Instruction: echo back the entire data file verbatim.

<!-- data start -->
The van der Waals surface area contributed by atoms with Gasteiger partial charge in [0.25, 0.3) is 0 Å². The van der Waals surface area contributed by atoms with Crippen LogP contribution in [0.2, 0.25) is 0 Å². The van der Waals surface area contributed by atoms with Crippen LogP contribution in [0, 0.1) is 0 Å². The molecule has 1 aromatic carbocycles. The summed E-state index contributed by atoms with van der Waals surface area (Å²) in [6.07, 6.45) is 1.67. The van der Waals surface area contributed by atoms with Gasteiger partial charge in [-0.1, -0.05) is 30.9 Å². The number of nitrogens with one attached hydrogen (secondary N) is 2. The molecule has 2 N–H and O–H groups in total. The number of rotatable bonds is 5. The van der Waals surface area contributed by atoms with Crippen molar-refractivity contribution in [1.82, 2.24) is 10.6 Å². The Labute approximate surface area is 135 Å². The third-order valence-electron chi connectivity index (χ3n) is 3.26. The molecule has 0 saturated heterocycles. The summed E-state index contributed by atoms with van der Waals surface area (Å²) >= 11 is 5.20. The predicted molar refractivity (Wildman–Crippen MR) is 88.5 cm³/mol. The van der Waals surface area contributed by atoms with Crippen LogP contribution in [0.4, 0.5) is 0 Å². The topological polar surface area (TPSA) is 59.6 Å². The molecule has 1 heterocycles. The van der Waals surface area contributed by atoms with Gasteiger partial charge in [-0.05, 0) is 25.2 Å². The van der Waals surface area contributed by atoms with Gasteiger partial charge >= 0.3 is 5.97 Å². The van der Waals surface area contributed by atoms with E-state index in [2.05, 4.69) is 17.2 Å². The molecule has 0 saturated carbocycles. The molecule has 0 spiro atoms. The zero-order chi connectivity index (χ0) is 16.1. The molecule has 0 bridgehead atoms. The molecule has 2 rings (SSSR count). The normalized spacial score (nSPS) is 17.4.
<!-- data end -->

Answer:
The van der Waals surface area contributed by atoms with Gasteiger partial charge in [0.25, 0.3) is 0 Å². The van der Waals surface area contributed by atoms with Crippen LogP contribution in [0.2, 0.25) is 0 Å². The van der Waals surface area contributed by atoms with Crippen LogP contribution in [0, 0.1) is 0 Å². The molecule has 1 aromatic carbocycles. The summed E-state index contributed by atoms with van der Waals surface area (Å²) in [6.07, 6.45) is 1.67. The van der Waals surface area contributed by atoms with Gasteiger partial charge in [-0.1, -0.05) is 30.9 Å². The number of nitrogens with one attached hydrogen (secondary N) is 2. The molecule has 2 N–H and O–H groups in total. The number of rotatable bonds is 5. The van der Waals surface area contributed by atoms with Crippen molar-refractivity contribution in [1.82, 2.24) is 10.6 Å². The Labute approximate surface area is 135 Å². The third-order valence-electron chi connectivity index (χ3n) is 3.26. The molecule has 0 saturated heterocycles. The summed E-state index contributed by atoms with van der Waals surface area (Å²) >= 11 is 5.20. The predicted molar refractivity (Wildman–Crippen MR) is 88.5 cm³/mol. The van der Waals surface area contributed by atoms with Crippen LogP contribution in [0.4, 0.5) is 0 Å². The topological polar surface area (TPSA) is 59.6 Å². The molecule has 1 heterocycles. The van der Waals surface area contributed by atoms with Gasteiger partial charge in [-0.05, 0) is 25.2 Å². The van der Waals surface area contributed by atoms with Gasteiger partial charge >= 0.3 is 5.97 Å². The van der Waals surface area contributed by atoms with E-state index in [2.05, 4.69) is 17.2 Å². The molecule has 0 saturated carbocycles. The molecule has 0 spiro atoms. The zero-order chi connectivity index (χ0) is 16.1. The molecule has 0 bridgehead atoms. The molecule has 2 rings (SSSR count). The normalized spacial score (nSPS) is 17.4.